Teen Eating Disorders
Interview of Neil Anzai, M.D.
Dr. Neil Anzai: My name is Neil Anzai, the Medical Director of Adolescent Behavior Health Services. I'm also the head of the eating disorder programs. People with eating disorders, especially anorexia nervosa do have a typical profile. They tend to be the girls who are very accomplished. They're often in the top of their classes. Before they even get the eating disorder, they're admired by most of their peers. They tend to be very academically oriented, driven to do well. They typically are described as being the perfect girls. In other words, they strive to do everything as expected and to exceed expectations.
Along with that, their personality profile is quite interesting because they tend to be very sensitive people who others turn to for help. They're great listeners. They give great advice. However, they're not able really to take care of themselves. In fact, rather than being selfish, they're almost selfless. They tend to do everything for everyone else around them, try to exceed expectations, try to be the perfect friend, try to have the perfect appearance, and they're driven to the point where they cannot see the reality. And so when they're driven to do something such as losing weight, they often go well beyond what the expectations are and keep going and that actually is the origin of the eating disorders.
There's actually been studies on semi-starvation, where a person gets starved past a certain point and then it's almost as if the anorexia takes over. They can no longer see themselves realistically. They believe they're fat when everyone else believes that they're way too thin. They don't typically see other people in that judgmental fashion, but really they're doing this for themselves and a sense of control over their body and a sense of control over all of the chaos that goes on around them. So typically anorexia starts in adolescence and carries on to young adulthood. Well, there's two eating disorders primarily that we treat, anorexia nervosa and bulimia nervosa.
- Anorexia, the symptoms are significant weight loss, often about 15 percent weight loss or more. Although with teenagers that are growing, oftentimes it's a failure to gain the expected weight that they should be gaining as they grow and develop. In addition, they have an intense body image distortion. By that we mean that they're not able to see themselves realistically. They often feel that one or all, one part of their body or all of their body is horrendously fat or too large and they're always trying to get thinner and thinner. And this, we have even some anorexics who are 60 pounds and they still feel as if they're too fat or they focus on one part of their body to the exclusion of seeing the rest of their body and just want to lose weight in that one part, even though the rest of them looks like a walking skeleton. The third part of the anorexia is a loss of menstrual period, which is really just a testament to how severely their body is impaired. They're no longer able to function normally and that's your typical anorexic patient.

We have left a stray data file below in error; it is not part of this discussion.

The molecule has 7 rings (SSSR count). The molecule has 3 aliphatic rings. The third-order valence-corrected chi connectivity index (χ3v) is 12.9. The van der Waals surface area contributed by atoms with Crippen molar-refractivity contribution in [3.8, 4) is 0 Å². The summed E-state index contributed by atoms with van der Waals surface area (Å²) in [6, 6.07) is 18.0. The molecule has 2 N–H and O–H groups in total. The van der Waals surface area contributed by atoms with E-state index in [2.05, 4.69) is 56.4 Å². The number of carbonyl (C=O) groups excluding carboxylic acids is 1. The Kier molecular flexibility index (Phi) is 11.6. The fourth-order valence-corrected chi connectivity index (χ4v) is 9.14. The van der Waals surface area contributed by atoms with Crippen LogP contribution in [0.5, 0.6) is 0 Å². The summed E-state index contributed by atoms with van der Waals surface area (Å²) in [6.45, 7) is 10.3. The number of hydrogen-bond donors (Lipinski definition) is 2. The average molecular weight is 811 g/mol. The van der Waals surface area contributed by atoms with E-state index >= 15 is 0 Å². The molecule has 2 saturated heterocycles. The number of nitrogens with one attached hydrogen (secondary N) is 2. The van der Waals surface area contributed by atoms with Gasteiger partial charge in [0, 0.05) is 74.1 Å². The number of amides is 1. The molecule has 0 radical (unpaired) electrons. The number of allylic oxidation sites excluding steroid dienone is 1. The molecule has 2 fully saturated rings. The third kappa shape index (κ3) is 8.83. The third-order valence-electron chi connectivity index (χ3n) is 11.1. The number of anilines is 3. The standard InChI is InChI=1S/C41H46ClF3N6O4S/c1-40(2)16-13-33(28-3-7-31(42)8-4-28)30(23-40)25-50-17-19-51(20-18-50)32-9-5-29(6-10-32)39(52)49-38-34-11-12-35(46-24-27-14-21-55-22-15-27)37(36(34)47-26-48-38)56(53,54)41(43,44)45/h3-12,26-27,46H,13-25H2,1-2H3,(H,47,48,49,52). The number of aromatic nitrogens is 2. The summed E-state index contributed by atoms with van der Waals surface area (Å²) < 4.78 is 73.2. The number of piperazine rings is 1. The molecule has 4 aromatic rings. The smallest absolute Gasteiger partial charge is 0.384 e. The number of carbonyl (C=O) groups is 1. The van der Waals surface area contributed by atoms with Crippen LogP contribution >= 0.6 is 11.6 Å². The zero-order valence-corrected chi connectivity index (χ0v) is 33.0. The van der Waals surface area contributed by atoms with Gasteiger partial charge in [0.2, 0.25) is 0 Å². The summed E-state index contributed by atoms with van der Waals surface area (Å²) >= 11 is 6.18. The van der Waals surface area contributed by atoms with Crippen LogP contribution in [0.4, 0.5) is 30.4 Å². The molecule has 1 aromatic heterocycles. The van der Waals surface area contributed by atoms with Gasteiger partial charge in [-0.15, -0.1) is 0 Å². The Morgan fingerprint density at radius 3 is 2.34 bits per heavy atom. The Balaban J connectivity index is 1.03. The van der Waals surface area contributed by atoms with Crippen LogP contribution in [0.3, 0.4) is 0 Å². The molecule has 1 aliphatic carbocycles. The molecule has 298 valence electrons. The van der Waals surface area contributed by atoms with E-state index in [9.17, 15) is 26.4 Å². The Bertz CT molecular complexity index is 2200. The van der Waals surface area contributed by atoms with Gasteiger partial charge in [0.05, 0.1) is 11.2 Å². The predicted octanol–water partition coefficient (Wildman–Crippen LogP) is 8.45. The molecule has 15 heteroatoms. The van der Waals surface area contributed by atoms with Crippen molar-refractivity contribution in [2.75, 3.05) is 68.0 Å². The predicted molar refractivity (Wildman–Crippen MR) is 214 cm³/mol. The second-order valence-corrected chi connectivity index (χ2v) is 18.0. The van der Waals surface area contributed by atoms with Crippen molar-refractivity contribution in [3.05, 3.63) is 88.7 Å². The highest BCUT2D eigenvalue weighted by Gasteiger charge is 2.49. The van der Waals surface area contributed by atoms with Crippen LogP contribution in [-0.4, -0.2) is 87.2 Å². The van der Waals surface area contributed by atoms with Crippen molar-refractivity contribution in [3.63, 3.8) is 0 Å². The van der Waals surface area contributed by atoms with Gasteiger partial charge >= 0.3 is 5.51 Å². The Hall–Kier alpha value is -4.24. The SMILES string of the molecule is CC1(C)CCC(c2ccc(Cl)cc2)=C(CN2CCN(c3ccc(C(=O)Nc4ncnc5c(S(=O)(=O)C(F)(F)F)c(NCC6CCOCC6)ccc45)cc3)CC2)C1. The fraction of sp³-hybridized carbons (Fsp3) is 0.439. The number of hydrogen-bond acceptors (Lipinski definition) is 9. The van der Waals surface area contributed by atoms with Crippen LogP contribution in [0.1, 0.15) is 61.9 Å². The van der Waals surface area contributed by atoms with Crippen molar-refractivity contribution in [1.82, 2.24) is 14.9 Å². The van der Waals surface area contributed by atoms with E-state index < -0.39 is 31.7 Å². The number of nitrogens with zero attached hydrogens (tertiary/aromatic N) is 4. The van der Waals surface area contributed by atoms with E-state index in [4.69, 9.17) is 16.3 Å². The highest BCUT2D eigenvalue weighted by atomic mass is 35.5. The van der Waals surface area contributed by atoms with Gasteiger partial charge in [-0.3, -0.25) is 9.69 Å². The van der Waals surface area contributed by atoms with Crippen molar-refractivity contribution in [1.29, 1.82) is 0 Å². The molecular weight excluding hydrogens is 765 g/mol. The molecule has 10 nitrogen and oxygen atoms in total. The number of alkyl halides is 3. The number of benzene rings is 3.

- In terms of bulimia, the word bulimia comes from; the root of it is
ox hunger- so it's really defined by the binging. So the typical scenario with bulimia is that people try and lose weight. They eat less and less. Their hunger gets so intense that it's followed by periods of binge eating. Basically, your body doesn't want to starve so it tries to override your mind and get you to eat again. But these women panic when they eat. They feel full, they feel that they're going to get fat and they have to get rid of the calories in some way, so it's followed by any attempt to get rid of the food, the calories, such as self-induced vomiting, laxatives, diuretics, over-exercising, restrictive eating and sometimes ridiculous attempts at plastic surgery or liposuction.
Early warning signs for parents, however it's oftentimes difficult to tell in the beginning if it's any different than the typical adolescent or young adult, a lot of women are focused on their body and wanting to be thinner and thinner. The anorexic and the bulimics are the ones that go far beyond what's normal. So normally when you try and lose weight, your body can only take so much starvation and then it wants to gain the weight back. So being obsessed with your body, always looking in the mirror, wanting to lose weight, eating less and less over a consistent period of time would be an early warning sign. Then if it becomes bulimia, it's going to be followed by periods where they eat a lot of food or binge, followed by either disappearing to the bathroom to throw up, exercising frantically, taking laxatives, diuretics, or just an increased resolve to eat less the following day.